Before: 220 pounds
After: 155 pounds
Before: 195 pounds
After: 154 pounds
Karenga Ross used to be a “meat and potatoes kind of girl”—she loved to indulge in a big slab of meat and French fries. The busy mother of three had little time for exercise. “I had a treadmill, but I used it to hang my clothes on,” she says. Over the years her weight crept up to 220 pounds. Karenga’s mother, Lenora Bryant, had more of a sweet tooth. “I could eat an entire roll of cookies,” she says. Thanks to her tall, five-foot nine-inch frame, she stayed slim easily until her unhealthy habits caught up with her in her 50s. “The cookies started showing up on my hips and thighs,” she says. She topped out at 195 pounds.
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The Turning Point
When self-proclaimed shopaholic Lenora realized that wearing a size 16 limited her apparel options, it was a wakeup call. “I love to shop and I love cute outfits,” she says. “When I could no longer fit into my cute outfits, I knew I needed to do something.” Lenora took the plunge into weight loss first, and when Karenga saw how great her mother looked, she knew she had to give it a try as well. “My mom made healthy look good,” Karenga says.
Lenora started her weight loss journey with Weight Watchers At Work meetings. (Search: Find a Weight Watchers near me) The plan taught her to incorporate more fruits and vegetables in her diet and made an effort to eat at home instead of dining out. A golf fanatic, Lenora supplemented her eating habits by walking 36 holes of golf instead of riding the cart on the weekends. She’d also walk for an hour or so around a local track after Weight Watchers meetings or pedal on the stationary bike in her basement.
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Following her mother’s lead, Karenga also joined Weight Watchers. “I realized it wasn’t the food I was eating, it was the quantity of the food I was eating,” Karenga says. Her mother also introduced her to fresh fruits and vegetables. “My mom showed me how to make them fun,” Karenga says. Lenora taught Karenga how to pick in-season fruits and vegetables and use them to make salads and smoothies. However, unlike Lenora, Karenga wasn’t content to log time on the stationary bike. “My mom told me to dust off my bike, but it was so boring for me,” Karenga remembers. Instead, she joined the YMCA with a few women from her Weight Watchers group. She fell in love with Zumba classes, dancing the calories away for an hour a day five days a week. In 10 months, she dropped 60 pounds.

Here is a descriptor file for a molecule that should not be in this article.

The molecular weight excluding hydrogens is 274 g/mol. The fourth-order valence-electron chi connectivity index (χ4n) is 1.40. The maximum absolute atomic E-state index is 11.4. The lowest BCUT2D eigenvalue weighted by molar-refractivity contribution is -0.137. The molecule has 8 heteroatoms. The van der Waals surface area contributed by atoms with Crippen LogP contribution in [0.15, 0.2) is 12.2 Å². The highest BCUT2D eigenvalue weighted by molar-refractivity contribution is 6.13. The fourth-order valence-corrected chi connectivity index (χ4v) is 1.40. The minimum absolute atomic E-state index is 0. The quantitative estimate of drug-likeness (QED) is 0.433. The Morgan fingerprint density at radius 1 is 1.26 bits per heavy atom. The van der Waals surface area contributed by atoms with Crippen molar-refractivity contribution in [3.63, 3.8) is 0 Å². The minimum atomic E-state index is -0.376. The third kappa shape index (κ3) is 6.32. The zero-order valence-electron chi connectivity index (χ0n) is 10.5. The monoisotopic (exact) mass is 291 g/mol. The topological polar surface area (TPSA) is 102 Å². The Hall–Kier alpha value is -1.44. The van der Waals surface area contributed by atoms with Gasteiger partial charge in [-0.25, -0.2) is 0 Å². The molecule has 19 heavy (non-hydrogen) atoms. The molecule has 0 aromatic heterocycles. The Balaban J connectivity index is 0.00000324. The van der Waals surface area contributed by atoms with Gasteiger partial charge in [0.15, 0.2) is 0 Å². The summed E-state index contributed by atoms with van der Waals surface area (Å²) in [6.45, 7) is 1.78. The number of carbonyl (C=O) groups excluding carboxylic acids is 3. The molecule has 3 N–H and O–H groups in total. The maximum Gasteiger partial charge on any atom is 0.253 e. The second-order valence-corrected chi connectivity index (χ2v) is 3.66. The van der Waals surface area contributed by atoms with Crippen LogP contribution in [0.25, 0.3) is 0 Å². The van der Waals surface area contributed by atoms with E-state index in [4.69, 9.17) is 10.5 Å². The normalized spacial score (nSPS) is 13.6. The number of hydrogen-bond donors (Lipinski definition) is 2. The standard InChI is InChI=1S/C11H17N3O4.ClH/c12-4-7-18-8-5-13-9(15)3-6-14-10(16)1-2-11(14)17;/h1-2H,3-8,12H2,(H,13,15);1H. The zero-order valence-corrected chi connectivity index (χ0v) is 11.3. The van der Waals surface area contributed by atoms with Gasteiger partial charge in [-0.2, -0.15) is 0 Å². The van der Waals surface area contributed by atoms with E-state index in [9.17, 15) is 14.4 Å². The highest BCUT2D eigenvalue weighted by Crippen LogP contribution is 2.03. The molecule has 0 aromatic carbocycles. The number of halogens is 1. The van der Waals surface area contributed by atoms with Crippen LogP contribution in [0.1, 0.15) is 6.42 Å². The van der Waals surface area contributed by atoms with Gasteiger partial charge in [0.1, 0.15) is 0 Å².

Karenga and Lenora fed off of one another’s enthusiasm and success. “Having my mom—someone I trust and love—doing it first was very inspiring,” Karenga says. “She told me what worked and didn’t work for her so I didn’t fall into the same traps she did.” Lenora agrees. “Karenga would send me a text every Sunday after a weigh in,” she says. “It made me feel so good and it kept me going.”
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Today Lenora feels like a whole new person. “At one point I thought I’d need a walker, but now I can get up out of a chair without my knees feeling sore,” she says. Her trim figure hasn’t been bad for her shopping habit either. “I can find some really cute clothing in a size 8 now,” she says.
Karenga can’t get enough of her newfound energy and strength “I’m not out of breath; I love the strength I’m getting. If you ask me to kick in the door, I can totally do it, and I can rip and run with my kids,” Karenga says. Plus she loves the stress relief she gets from fitness classes.
Find what works for you. “My mom likes to exercise alone. She’ll pop in a DVD and hammer it out. But I’m more social. I need people who will hold me accountable.”
Whatever you do, don’t quit. “Don’t be discouraged by a weight gain,” Karenga says. “Just try something different; tweak your plan until you find your groove.”
Choose an exercise you love to do. “You’re making a lifetime commitment, so make sure it’s something you enjoy,” Lenora says.
Request a doggy bag before you eat. “Ask for a takeout box at the beginning of a meal and put half of your food of it in,” she says. This way you’ll still get the gratification of cleaning your plate without overindulging.